Silver Russian Wedding Rings UK

Silver Russian Wedding Rings UK

Russian white diamonds are simulated gemstones that are created in a laboratory. They carry the name Russian because the material used to make the stones was refined by Russia in the 1970s to use in its space exploration program. Many stones that are called Russian white diamonds are actually cubic zirconia. CZ is a lab created form of zirconium oxide that can mimic a real diamond’s fire and hardness. These stones are also known by such names as Russian brilliant, Russian star and Russian radiance.

Most people cannott tell the difference between a Russian diamond and real one. There are even jewelers who mistake a Russian stone for a true diamond. These diamonds cost a fraction of a real one. For example, online offers a one carat trellis cathedral wedding ring in white gold for $1,565, whereas a Lillian Chang designer ring with .93 carats of real diamonds costs $4,560. Russian diamonds are available in white and yellow, as well green, orange and a range of blues and reds.

Identify Russian Silver

Silver Russian Wedding Rings UK

Russian silver is enjoying a wave of increased value because of a renewed interest in the art and history of the country. It is commanding premium prices at auction houses and online auction sites across the country. To discover whether grandma’s silver tea set is a Russian treasure, learn to identify the hallmarks of Russian silver. Inspect the bottom of a silver item. You will be looking for small marks stamped into the silver. These are the hallmarks, and Russian silver has four of them. They will consist of numbers and symbols inside of a circle, oval or rectangular shape called a cartouche.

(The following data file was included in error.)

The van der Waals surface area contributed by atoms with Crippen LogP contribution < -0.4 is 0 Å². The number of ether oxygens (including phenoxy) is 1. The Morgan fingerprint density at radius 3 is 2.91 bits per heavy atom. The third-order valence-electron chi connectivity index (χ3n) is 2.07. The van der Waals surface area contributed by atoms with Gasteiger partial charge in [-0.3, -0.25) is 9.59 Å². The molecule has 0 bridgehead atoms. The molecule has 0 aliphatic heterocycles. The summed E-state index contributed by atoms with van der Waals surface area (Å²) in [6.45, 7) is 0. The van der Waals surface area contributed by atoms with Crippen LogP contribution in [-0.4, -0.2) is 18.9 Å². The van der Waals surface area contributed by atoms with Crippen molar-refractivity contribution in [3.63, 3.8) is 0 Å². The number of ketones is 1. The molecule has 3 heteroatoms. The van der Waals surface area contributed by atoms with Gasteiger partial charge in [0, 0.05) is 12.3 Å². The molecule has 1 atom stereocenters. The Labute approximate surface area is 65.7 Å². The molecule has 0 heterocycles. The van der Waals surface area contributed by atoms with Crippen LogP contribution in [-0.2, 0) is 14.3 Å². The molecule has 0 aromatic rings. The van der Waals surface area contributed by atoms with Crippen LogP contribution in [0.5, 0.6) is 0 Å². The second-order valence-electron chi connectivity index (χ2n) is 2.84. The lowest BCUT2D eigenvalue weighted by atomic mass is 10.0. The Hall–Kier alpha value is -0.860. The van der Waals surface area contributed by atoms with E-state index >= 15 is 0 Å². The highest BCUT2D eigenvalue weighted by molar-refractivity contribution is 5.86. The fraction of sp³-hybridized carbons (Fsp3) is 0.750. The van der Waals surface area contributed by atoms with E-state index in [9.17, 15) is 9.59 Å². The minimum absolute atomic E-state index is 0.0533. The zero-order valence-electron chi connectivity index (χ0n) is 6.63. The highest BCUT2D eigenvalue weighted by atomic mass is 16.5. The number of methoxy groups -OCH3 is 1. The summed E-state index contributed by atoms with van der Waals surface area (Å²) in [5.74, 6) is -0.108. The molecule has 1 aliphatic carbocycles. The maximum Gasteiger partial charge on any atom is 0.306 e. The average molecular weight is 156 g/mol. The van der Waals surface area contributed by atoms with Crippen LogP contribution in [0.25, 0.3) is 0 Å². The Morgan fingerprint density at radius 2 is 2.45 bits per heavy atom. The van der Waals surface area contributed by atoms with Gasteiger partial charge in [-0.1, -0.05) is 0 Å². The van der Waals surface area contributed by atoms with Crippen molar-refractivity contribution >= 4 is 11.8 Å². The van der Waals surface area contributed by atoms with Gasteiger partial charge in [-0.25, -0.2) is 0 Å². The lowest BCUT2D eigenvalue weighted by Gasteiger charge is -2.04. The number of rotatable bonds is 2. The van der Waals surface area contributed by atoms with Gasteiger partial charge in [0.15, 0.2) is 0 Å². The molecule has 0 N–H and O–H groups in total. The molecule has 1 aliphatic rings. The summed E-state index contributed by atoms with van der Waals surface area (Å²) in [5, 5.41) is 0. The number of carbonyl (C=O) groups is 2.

Identify the maker’s mark. This will be a set of initials, usually two, within a cartouche. You can use this mark to look up the initials in a guidebook to learn who made the silver. Note the style of letters used. Russian makers used both Cyrillic letters from the Russian alphabet and the more familiar Latin letters. The shape of the cartouche can be a clue to help you find the right maker. Locate the assayer’s mark. You usually can find it near the maker’s mark as a part of a cluster of government hallmarks. The assayer is the government official who tests the quality of the silver. If it passed inspection, the assayer stamped his initials on it with the date immediately below as a part of the same mark. The assayer’s mark is always in Russian Cyrillic letters.


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